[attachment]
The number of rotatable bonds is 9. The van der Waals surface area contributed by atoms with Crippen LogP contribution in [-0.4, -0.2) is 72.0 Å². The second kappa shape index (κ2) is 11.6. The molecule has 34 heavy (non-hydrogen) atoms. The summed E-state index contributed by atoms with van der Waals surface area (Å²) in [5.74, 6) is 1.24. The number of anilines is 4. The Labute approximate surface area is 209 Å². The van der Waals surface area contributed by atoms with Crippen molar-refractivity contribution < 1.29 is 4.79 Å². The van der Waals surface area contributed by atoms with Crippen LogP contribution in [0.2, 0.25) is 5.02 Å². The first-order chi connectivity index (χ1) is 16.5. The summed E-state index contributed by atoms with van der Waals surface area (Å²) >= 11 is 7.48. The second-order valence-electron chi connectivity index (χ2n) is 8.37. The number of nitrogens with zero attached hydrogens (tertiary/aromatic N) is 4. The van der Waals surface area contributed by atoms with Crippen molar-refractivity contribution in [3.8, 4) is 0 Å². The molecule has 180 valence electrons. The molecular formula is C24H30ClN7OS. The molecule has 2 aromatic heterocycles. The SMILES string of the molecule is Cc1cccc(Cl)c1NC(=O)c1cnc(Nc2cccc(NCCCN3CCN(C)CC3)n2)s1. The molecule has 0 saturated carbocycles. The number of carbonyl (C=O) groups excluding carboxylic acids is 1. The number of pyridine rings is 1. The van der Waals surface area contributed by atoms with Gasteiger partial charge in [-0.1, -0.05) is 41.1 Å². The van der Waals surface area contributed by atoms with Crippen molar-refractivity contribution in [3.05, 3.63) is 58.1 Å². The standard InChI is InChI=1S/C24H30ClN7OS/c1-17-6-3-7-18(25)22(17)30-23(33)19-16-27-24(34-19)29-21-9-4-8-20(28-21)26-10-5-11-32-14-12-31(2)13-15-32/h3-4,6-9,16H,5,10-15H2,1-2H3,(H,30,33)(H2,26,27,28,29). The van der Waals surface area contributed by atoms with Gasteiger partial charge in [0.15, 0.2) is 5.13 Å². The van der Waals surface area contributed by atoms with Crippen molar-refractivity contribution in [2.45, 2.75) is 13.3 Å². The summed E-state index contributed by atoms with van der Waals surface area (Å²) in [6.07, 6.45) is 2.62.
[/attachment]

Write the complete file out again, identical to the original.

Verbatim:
The number of rotatable bonds is 9. The van der Waals surface area contributed by atoms with Crippen LogP contribution in [-0.4, -0.2) is 72.0 Å². The second kappa shape index (κ2) is 11.6. The molecule has 34 heavy (non-hydrogen) atoms. The summed E-state index contributed by atoms with van der Waals surface area (Å²) in [5.74, 6) is 1.24. The number of anilines is 4. The Labute approximate surface area is 209 Å². The van der Waals surface area contributed by atoms with Crippen molar-refractivity contribution < 1.29 is 4.79 Å². The van der Waals surface area contributed by atoms with Crippen LogP contribution in [0.2, 0.25) is 5.02 Å². The first-order chi connectivity index (χ1) is 16.5. The summed E-state index contributed by atoms with van der Waals surface area (Å²) >= 11 is 7.48. The second-order valence-electron chi connectivity index (χ2n) is 8.37. The number of nitrogens with zero attached hydrogens (tertiary/aromatic N) is 4. The van der Waals surface area contributed by atoms with Crippen molar-refractivity contribution in [3.8, 4) is 0 Å². The molecule has 180 valence electrons. The molecular formula is C24H30ClN7OS. The molecule has 2 aromatic heterocycles. The SMILES string of the molecule is Cc1cccc(Cl)c1NC(=O)c1cnc(Nc2cccc(NCCCN3CCN(C)CC3)n2)s1. The molecule has 0 saturated carbocycles. The number of carbonyl (C=O) groups excluding carboxylic acids is 1. The number of pyridine rings is 1. The van der Waals surface area contributed by atoms with Gasteiger partial charge in [-0.1, -0.05) is 41.1 Å². The van der Waals surface area contributed by atoms with Crippen molar-refractivity contribution in [3.05, 3.63) is 58.1 Å². The standard InChI is InChI=1S/C24H30ClN7OS/c1-17-6-3-7-18(25)22(17)30-23(33)19-16-27-24(34-19)29-21-9-4-8-20(28-21)26-10-5-11-32-14-12-31(2)13-15-32/h3-4,6-9,16H,5,10-15H2,1-2H3,(H,30,33)(H2,26,27,28,29). The van der Waals surface area contributed by atoms with Gasteiger partial charge in [0.15, 0.2) is 5.13 Å². The van der Waals surface area contributed by atoms with Crippen molar-refractivity contribution in [2.45, 2.75) is 13.3 Å². The summed E-state index contributed by atoms with van der Waals surface area (Å²) in [6.07, 6.45) is 2.62.